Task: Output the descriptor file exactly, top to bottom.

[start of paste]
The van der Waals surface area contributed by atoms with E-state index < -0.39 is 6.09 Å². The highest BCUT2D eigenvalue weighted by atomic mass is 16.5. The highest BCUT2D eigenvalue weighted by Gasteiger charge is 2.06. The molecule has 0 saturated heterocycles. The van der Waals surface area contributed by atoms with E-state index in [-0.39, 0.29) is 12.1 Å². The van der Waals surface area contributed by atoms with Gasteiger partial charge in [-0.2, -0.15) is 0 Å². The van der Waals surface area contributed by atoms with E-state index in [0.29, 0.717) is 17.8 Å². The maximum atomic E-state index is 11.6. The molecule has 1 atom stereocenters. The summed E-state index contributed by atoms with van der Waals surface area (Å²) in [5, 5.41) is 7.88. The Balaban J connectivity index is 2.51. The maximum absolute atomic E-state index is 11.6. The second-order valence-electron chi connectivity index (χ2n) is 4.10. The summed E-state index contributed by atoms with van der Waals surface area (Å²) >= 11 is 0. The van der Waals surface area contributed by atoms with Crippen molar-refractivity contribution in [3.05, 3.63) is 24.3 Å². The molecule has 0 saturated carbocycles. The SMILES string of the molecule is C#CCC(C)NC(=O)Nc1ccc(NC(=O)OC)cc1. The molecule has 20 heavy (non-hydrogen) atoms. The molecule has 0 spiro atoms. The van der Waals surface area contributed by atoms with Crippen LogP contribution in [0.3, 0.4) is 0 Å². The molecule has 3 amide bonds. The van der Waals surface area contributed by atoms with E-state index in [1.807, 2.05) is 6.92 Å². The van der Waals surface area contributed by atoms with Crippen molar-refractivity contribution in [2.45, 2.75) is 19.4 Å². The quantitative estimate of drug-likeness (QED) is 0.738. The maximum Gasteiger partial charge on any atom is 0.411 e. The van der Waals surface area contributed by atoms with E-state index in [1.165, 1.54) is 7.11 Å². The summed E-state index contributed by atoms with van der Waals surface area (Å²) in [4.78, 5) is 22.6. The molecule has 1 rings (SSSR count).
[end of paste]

The van der Waals surface area contributed by atoms with E-state index < -0.39 is 6.09 Å². The highest BCUT2D eigenvalue weighted by atomic mass is 16.5. The highest BCUT2D eigenvalue weighted by Gasteiger charge is 2.06. The molecule has 0 saturated heterocycles. The van der Waals surface area contributed by atoms with E-state index in [-0.39, 0.29) is 12.1 Å². The van der Waals surface area contributed by atoms with Gasteiger partial charge in [-0.2, -0.15) is 0 Å². The van der Waals surface area contributed by atoms with E-state index in [0.29, 0.717) is 17.8 Å². The maximum atomic E-state index is 11.6. The molecule has 1 atom stereocenters. The summed E-state index contributed by atoms with van der Waals surface area (Å²) in [5, 5.41) is 7.88. The Balaban J connectivity index is 2.51. The maximum absolute atomic E-state index is 11.6. The second-order valence-electron chi connectivity index (χ2n) is 4.10. The summed E-state index contributed by atoms with van der Waals surface area (Å²) >= 11 is 0. The van der Waals surface area contributed by atoms with Crippen molar-refractivity contribution in [3.05, 3.63) is 24.3 Å². The molecule has 0 saturated carbocycles. The SMILES string of the molecule is C#CCC(C)NC(=O)Nc1ccc(NC(=O)OC)cc1. The molecule has 20 heavy (non-hydrogen) atoms. The molecule has 0 spiro atoms. The van der Waals surface area contributed by atoms with Crippen LogP contribution in [0.3, 0.4) is 0 Å². The molecule has 3 amide bonds. The van der Waals surface area contributed by atoms with E-state index in [1.807, 2.05) is 6.92 Å². The van der Waals surface area contributed by atoms with Crippen molar-refractivity contribution in [2.45, 2.75) is 19.4 Å². The quantitative estimate of drug-likeness (QED) is 0.738. The maximum Gasteiger partial charge on any atom is 0.411 e. The van der Waals surface area contributed by atoms with E-state index in [1.165, 1.54) is 7.11 Å². The summed E-state index contributed by atoms with van der Waals surface area (Å²) in [4.78, 5) is 22.6. The molecule has 1 rings (SSSR count).